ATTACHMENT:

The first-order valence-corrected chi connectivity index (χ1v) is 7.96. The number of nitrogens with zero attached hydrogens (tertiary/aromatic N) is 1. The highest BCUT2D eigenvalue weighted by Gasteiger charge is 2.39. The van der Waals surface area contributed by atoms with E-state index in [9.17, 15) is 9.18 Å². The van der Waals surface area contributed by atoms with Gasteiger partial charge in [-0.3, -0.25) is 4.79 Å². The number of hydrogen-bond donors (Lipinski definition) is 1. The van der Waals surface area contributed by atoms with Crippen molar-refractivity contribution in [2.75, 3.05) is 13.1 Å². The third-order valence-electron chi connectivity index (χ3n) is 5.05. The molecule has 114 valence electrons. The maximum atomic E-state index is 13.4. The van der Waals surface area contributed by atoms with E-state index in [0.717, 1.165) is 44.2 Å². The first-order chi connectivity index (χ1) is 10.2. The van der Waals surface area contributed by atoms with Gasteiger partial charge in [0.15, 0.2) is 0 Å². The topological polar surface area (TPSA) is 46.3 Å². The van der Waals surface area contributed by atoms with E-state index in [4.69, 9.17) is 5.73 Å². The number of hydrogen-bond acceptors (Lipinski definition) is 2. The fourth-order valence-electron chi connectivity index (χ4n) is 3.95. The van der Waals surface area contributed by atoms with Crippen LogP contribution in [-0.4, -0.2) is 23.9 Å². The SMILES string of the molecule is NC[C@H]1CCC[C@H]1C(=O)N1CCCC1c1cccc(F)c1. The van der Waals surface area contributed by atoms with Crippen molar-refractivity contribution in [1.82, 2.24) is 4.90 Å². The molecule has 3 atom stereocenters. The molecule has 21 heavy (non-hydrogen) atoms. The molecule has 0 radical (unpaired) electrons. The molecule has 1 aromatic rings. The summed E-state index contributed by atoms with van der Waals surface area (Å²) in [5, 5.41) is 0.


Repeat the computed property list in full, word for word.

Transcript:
The first-order valence-corrected chi connectivity index (χ1v) is 7.96. The number of nitrogens with zero attached hydrogens (tertiary/aromatic N) is 1. The highest BCUT2D eigenvalue weighted by Gasteiger charge is 2.39. The van der Waals surface area contributed by atoms with E-state index in [9.17, 15) is 9.18 Å². The van der Waals surface area contributed by atoms with Gasteiger partial charge in [-0.3, -0.25) is 4.79 Å². The number of hydrogen-bond donors (Lipinski definition) is 1. The van der Waals surface area contributed by atoms with Crippen molar-refractivity contribution in [2.75, 3.05) is 13.1 Å². The third-order valence-electron chi connectivity index (χ3n) is 5.05. The molecule has 114 valence electrons. The maximum atomic E-state index is 13.4. The van der Waals surface area contributed by atoms with E-state index in [0.717, 1.165) is 44.2 Å². The first-order chi connectivity index (χ1) is 10.2. The van der Waals surface area contributed by atoms with Gasteiger partial charge in [0.15, 0.2) is 0 Å². The topological polar surface area (TPSA) is 46.3 Å². The van der Waals surface area contributed by atoms with E-state index in [4.69, 9.17) is 5.73 Å². The number of hydrogen-bond acceptors (Lipinski definition) is 2. The fourth-order valence-electron chi connectivity index (χ4n) is 3.95. The van der Waals surface area contributed by atoms with Crippen LogP contribution in [-0.4, -0.2) is 23.9 Å². The SMILES string of the molecule is NC[C@H]1CCC[C@H]1C(=O)N1CCCC1c1cccc(F)c1. The van der Waals surface area contributed by atoms with Crippen molar-refractivity contribution in [1.82, 2.24) is 4.90 Å². The molecule has 3 atom stereocenters. The molecule has 21 heavy (non-hydrogen) atoms. The molecule has 0 radical (unpaired) electrons. The molecule has 1 aromatic rings. The summed E-state index contributed by atoms with van der Waals surface area (Å²) in [5, 5.41) is 0.